It was one of those rare days earlier this week when I sat down to watch a bit of television. I was amazed at how pharmaceutical companies now dominate advertising for the evening news. After a few minutes, I came to accept this observation as the new cultural norm, much the same way in watching a football game you expect to see commercials for beer and trucks. But then I was blown away by a commercial for Latisse featuring Brooke Shields.
In case you don’t know, Latisse is a product manufactured by Allergan – the same company that brought you not only contact lens solution but also Botox, Juvederm and the Lap-Band surgical weight loss system. So what does Latisse do? Well, it treats the debilitating disease of having short eyelashes! In fact in the commercial Allergan even reinforces this condition as a disease in calling it by name: hypotrichosis. If we can give a condition a name, we can prescribe a drug to solve it. I don’t know about you, but to me that seems to be the modus operandi of the medical/pharmaceutical industry these days. So what is hypotrichosis?
According to the American Hair Loss Association, hypotrichosis “is the term dermatologists use to describe a condition of no hair growth“. The emphasis on no hair growth is mine, because that’s the important piece. Their description of hypotrichosis make a distinction between hair loss – which is a condition called alopecia – and the condition where there wasn’t any hair growth to begin with or hypotrichosis. Hypotrichosis is the result of one of hundreds of potential genetic defects that affect people from birth and is usually associated with more severe physical or mental problems beyond a lack of hair. It’s not having thin hair. It’s no hair.
This reminded me of a girl I knew in my high school chemistry class. She must have had hypotrichosis because she didn’t have any eyelashes from birth. Not only that, she didn’t have any eyebrows either. I wondered how she must feel being compared to the under performing eyelashes of Brooke Shields. Really, I’ve never known Brooke Shields to be inadequate in the hair department – just look at the woman’s full eyebrows! So I find it troubling that Allergan is using the condition of hypotrichosis to legitimize their marketing of what is fully intended to be a cosmetic product.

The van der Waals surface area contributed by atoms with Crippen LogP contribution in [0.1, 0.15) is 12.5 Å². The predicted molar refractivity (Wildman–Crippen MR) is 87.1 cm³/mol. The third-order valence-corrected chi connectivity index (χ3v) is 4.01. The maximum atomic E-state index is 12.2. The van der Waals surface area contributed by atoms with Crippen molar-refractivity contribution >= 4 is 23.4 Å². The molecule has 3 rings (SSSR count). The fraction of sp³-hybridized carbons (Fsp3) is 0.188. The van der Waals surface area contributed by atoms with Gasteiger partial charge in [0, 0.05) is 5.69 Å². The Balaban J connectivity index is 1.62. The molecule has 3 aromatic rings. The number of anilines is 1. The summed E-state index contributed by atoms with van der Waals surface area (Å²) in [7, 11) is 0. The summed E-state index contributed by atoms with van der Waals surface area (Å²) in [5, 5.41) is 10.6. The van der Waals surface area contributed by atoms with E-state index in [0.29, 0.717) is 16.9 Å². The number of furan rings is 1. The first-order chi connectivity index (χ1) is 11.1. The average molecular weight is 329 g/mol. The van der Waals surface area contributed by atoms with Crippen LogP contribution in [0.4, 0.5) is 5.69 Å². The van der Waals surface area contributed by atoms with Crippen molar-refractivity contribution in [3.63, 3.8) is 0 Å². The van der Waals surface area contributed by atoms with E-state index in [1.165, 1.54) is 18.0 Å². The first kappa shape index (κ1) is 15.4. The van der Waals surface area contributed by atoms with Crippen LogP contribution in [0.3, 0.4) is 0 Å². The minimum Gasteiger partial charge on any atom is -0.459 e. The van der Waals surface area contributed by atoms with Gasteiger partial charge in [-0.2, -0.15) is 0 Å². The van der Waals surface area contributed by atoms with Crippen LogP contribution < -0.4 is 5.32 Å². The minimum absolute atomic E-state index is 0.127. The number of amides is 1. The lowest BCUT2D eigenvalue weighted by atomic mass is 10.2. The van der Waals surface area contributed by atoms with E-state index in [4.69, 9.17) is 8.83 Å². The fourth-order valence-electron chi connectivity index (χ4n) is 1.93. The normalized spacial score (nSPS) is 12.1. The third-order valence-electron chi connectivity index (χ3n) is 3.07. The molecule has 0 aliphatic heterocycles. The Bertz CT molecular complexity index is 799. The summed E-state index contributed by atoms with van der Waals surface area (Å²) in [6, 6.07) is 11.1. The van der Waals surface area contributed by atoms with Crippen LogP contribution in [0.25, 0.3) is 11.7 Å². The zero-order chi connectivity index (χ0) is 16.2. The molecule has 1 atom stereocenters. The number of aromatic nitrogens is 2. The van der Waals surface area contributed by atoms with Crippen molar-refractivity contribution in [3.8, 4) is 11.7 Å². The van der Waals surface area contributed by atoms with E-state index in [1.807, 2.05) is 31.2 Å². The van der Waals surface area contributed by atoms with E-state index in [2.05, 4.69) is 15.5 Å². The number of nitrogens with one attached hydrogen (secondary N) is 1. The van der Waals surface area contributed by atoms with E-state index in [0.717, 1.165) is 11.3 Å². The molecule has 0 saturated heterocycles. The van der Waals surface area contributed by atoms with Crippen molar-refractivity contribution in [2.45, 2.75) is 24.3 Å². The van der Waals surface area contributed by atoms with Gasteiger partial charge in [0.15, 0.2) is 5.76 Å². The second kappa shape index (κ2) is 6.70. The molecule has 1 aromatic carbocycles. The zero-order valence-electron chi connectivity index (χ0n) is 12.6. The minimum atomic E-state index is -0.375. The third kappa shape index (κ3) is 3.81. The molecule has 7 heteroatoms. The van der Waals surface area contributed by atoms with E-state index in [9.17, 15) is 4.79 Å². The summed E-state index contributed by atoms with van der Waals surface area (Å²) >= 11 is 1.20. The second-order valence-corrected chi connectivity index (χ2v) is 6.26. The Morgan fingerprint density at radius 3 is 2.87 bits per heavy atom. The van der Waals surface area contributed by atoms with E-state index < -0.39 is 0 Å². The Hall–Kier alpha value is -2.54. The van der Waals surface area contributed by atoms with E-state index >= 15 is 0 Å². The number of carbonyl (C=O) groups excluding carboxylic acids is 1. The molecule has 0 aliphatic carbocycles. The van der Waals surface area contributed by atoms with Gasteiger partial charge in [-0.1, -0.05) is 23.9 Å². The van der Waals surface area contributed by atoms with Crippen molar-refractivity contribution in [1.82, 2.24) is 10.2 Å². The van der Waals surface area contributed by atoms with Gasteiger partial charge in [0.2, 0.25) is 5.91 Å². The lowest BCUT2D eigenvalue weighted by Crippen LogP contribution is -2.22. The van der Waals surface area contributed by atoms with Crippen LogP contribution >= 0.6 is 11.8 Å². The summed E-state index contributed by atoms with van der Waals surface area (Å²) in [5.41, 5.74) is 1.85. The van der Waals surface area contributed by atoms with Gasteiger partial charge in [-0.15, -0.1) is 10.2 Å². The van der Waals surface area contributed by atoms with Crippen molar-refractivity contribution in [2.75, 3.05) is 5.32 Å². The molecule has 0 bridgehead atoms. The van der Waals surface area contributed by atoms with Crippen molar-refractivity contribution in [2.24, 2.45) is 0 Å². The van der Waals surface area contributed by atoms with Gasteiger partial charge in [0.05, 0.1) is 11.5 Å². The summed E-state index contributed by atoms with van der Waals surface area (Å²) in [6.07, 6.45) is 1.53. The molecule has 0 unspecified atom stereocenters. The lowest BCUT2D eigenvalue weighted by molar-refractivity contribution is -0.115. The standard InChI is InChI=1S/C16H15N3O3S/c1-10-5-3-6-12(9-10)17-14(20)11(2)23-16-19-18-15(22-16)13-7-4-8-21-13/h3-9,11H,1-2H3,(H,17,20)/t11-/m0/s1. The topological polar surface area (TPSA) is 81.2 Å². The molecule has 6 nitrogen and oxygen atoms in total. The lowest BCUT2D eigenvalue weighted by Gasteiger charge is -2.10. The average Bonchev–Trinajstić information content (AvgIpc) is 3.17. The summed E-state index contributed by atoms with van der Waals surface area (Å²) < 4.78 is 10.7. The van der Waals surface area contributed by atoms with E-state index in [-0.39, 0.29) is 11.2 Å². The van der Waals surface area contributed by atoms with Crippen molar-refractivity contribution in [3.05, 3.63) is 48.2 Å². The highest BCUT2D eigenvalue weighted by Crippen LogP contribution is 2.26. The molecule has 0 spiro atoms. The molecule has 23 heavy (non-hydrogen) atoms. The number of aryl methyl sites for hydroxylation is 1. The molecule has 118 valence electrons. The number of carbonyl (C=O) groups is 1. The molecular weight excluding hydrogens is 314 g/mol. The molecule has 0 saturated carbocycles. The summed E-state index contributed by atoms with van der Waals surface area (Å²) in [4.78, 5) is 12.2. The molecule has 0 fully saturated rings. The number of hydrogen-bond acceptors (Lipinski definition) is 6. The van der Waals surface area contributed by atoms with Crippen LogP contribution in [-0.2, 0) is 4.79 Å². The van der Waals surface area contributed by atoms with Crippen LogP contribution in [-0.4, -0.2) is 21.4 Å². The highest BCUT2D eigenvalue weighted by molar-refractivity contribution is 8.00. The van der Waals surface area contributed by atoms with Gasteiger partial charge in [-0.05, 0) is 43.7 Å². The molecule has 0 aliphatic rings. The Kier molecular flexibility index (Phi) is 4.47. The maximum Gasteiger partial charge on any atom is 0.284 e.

Here’s why Allergan is doing this. The ingredient in Latisse that grows hair is a drug called bimatropost (also known by Allergan’s brand name Lumigan) which is a prostiglandin (a type of hormone) used to treat glaucoma. The hair growth was discovered as a side effect of the drug when used by glaucoma patients. That’s when Allergan realized the cosmetic potential for this drug. But since it’s a drug, it’s regulated by the FDA and needs a condition to treat – hence the expanded definition of hypotrichosis to include the “cosmetically impaired”.
I bring this up not only because I have serious misgivings about the medical-pharmaceutical complex, but because in the debate over the future of health care, drug companies are a key stakeholder along with doctors and insurance companies. Yet, this is a classic example of how the lines are increasingly blurred between health care, health insurance, wellness and now cosmetics which confuses any rational discussion on solutions to the problem. How can we define what we want from a health care system in any form if our concept of what is disease is what is cosmetic are being blended together? Perhaps the real disease that needs a cure is vanity.
– Paul Kulpinski
Watch the TV ad here:
LATISSEÂ® Advertising | Pause For a Commercial Break